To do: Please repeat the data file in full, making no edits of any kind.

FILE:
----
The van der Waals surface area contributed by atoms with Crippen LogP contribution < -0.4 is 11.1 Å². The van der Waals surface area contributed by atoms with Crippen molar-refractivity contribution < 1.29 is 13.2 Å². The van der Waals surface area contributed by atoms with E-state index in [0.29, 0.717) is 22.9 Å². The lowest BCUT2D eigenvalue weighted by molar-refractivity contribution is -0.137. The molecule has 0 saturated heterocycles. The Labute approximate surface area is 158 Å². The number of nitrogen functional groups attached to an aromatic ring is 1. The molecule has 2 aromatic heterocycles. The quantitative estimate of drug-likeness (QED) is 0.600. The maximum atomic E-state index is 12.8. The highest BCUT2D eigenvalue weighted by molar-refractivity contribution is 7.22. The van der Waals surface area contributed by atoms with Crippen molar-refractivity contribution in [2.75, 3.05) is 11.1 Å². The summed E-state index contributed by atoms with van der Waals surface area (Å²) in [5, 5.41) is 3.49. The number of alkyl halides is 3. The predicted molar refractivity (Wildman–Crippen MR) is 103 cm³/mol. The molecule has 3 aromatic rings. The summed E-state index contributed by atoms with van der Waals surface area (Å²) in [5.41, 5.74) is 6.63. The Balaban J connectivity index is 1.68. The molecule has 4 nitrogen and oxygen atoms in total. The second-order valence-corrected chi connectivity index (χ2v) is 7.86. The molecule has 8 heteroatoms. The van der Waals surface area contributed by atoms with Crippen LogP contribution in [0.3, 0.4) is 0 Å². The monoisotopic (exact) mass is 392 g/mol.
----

The van der Waals surface area contributed by atoms with Crippen LogP contribution < -0.4 is 11.1 Å². The van der Waals surface area contributed by atoms with Crippen molar-refractivity contribution < 1.29 is 13.2 Å². The van der Waals surface area contributed by atoms with E-state index in [0.29, 0.717) is 22.9 Å². The lowest BCUT2D eigenvalue weighted by molar-refractivity contribution is -0.137. The molecule has 0 saturated heterocycles. The Labute approximate surface area is 158 Å². The number of nitrogen functional groups attached to an aromatic ring is 1. The molecule has 2 aromatic heterocycles. The quantitative estimate of drug-likeness (QED) is 0.600. The maximum atomic E-state index is 12.8. The highest BCUT2D eigenvalue weighted by molar-refractivity contribution is 7.22. The van der Waals surface area contributed by atoms with Crippen molar-refractivity contribution in [2.75, 3.05) is 11.1 Å². The summed E-state index contributed by atoms with van der Waals surface area (Å²) in [5, 5.41) is 3.49. The number of alkyl halides is 3. The predicted molar refractivity (Wildman–Crippen MR) is 103 cm³/mol. The molecule has 3 aromatic rings. The summed E-state index contributed by atoms with van der Waals surface area (Å²) in [5.41, 5.74) is 6.63. The Balaban J connectivity index is 1.68. The molecule has 4 nitrogen and oxygen atoms in total. The second-order valence-corrected chi connectivity index (χ2v) is 7.86. The molecule has 8 heteroatoms. The van der Waals surface area contributed by atoms with Crippen LogP contribution in [0.3, 0.4) is 0 Å². The monoisotopic (exact) mass is 392 g/mol.